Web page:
But seriously. More women than ever are delaying motherhood for various reasons, including education, careers, and increasing confidence in evolving reproductive science. Just last month, entertainer Janet Jackson made headlines when she announced that she is expecting. At age 50. And a 70-year-old woman in India recently gave birth to a healthy baby boy after two years of in vitro fertilization (IVF).
This is the first of four messages in observance of National Safety Month.
It’s been said that, while on a ladder, you should never step back to admire your work. Safety doesn’t happen by accident. It requires considerable planning, forethought, and education. June is National Safety Month, created to raise awareness about accident prevention and mitigation of common safety and health risks at home, at work, while traveling, and in the general public.
Each week this month, OBHG will share commonsense information and tips to make the world a safer place for individuals and families. We’ll start with preventing accidental falls.
Loyal audiences of National Public Radio (NPR) likely choked on their coffee listening to “Morning Edition” on May 3. Researchers at Johns Hopkins Medicine recently released the results of a study positing that if medical errors were a disease, they would be the third leading cause of death in the United States, behind only heart disease and cancer.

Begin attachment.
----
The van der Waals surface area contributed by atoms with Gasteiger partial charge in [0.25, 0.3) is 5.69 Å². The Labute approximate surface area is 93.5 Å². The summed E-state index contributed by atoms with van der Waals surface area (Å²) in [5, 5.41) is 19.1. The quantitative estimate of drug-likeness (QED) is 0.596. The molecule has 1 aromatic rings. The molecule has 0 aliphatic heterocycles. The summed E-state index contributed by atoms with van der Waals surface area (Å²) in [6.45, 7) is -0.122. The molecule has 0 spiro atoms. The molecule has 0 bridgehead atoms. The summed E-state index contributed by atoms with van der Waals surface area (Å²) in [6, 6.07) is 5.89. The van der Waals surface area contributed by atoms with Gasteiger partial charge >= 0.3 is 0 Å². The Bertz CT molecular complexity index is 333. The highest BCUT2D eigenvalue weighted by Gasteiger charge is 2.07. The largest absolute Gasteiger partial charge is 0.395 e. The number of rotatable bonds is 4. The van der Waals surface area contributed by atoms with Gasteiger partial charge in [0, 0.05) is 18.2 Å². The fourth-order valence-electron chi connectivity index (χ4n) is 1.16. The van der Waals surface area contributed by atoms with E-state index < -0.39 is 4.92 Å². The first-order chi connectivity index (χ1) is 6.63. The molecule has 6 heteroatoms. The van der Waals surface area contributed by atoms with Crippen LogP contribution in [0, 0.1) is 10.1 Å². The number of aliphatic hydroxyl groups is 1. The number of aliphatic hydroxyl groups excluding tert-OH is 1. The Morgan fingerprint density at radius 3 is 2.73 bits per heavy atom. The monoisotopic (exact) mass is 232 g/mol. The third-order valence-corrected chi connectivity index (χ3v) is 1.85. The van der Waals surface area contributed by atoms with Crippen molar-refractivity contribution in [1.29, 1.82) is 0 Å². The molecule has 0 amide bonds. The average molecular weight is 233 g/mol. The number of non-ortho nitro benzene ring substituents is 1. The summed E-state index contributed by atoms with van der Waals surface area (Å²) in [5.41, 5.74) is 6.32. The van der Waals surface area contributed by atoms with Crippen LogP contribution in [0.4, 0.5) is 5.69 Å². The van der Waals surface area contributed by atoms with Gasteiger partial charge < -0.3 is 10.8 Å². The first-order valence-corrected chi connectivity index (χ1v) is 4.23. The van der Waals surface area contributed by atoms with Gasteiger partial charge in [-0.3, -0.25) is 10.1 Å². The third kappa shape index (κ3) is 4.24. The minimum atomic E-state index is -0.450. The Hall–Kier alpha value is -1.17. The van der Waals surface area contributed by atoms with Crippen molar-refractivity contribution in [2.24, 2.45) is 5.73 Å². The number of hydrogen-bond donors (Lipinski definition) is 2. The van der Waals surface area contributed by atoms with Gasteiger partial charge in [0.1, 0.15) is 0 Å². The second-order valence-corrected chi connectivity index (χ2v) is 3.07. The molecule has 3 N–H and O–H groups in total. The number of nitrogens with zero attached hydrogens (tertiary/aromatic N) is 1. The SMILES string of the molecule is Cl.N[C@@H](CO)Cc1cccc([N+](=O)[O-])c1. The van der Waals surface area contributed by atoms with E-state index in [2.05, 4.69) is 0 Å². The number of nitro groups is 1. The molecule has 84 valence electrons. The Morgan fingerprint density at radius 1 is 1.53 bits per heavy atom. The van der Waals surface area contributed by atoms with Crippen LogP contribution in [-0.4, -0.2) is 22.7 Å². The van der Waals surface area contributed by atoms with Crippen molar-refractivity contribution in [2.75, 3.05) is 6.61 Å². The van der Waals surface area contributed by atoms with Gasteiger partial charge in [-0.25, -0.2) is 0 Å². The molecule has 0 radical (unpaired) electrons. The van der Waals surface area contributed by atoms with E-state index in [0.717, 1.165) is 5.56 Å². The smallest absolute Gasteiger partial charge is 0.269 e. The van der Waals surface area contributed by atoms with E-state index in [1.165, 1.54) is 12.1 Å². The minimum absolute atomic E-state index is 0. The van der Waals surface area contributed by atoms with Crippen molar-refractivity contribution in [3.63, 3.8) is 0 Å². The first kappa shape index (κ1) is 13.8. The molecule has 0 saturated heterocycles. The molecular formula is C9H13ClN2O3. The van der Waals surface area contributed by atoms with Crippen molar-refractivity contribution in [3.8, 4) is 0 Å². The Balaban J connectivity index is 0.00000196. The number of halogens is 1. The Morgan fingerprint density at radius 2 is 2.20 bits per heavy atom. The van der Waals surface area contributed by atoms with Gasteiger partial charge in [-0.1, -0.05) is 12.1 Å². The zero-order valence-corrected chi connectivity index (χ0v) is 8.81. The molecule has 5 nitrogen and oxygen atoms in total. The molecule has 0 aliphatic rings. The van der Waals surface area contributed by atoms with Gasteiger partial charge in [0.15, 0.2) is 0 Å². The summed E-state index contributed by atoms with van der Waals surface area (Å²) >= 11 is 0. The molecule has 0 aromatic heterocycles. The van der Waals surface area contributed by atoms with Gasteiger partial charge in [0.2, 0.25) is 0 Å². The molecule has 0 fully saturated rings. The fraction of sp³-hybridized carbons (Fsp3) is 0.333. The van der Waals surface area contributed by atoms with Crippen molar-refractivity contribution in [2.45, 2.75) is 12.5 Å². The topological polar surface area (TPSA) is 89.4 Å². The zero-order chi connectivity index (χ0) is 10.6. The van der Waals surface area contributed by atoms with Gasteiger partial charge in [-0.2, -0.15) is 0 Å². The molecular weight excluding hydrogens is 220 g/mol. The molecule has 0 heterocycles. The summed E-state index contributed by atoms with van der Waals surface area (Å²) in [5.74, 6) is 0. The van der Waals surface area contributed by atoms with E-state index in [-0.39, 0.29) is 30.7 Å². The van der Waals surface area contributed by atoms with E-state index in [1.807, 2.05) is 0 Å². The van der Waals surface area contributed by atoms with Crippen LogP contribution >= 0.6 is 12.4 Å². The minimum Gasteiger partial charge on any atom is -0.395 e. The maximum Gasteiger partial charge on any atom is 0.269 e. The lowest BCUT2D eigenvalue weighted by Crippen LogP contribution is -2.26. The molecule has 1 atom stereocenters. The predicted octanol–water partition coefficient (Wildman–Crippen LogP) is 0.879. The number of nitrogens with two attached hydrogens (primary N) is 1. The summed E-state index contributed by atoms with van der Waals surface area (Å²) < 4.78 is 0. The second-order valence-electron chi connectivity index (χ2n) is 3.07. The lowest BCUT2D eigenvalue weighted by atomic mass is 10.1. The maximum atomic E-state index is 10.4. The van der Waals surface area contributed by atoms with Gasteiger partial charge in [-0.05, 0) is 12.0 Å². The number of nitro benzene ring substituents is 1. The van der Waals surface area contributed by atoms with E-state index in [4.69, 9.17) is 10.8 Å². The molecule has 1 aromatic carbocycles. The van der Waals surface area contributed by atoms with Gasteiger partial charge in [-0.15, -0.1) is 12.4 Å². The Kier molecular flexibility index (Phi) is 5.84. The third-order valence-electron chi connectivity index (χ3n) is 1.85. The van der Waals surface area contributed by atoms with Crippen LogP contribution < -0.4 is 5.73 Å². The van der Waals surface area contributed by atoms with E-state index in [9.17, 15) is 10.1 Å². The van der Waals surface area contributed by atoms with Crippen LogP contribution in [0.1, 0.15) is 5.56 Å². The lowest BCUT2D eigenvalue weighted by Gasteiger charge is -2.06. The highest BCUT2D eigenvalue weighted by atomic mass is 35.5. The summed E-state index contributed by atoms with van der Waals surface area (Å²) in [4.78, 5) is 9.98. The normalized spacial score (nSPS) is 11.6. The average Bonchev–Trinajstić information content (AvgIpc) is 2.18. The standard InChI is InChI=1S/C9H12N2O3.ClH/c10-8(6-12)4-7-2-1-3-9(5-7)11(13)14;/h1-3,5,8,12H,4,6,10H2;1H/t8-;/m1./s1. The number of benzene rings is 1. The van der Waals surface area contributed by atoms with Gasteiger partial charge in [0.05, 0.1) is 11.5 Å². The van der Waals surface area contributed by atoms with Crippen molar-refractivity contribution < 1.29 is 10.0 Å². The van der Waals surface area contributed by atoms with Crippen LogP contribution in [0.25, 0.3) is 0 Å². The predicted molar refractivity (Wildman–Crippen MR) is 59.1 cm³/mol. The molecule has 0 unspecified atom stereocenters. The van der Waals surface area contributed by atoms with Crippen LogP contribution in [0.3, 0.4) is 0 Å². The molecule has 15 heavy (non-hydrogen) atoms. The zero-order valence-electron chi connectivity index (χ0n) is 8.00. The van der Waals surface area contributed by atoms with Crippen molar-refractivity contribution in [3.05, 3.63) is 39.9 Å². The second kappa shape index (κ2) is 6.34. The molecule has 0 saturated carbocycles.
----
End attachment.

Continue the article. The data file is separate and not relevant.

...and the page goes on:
The release of this study is timely as the National Patient Safety Foundation is holding its Annual Patient Safety Congress in Scottsdale, AZ this week. OBHG will be there, and attendees are invited to visit us at Booth No. 317. Patient safety needs to be front and center of everything we do, and continuing the dialogue is imperative.
The woman who delivers her baby in a car pulled to the side of the road might provide an exciting headline on the local evening news. And while these stories usually have happy endings, they nonetheless represent significant risk for each and every woman who endures such an episode. Fortunately, emergent roadside births are relatively rare.
OBHG believes every patient is best served by a team working in tandem to deliver the best care possible, and we occasionally have hospital-based opportunities for experienced, passionate Certified Nurse Midwives. OBHG representatives will be exhibiting in Albuquerque, NM, for the American College of Nurse-Midwives Annual Meeting from May 22-26. We invite any CNMs to stop by our table and say hello.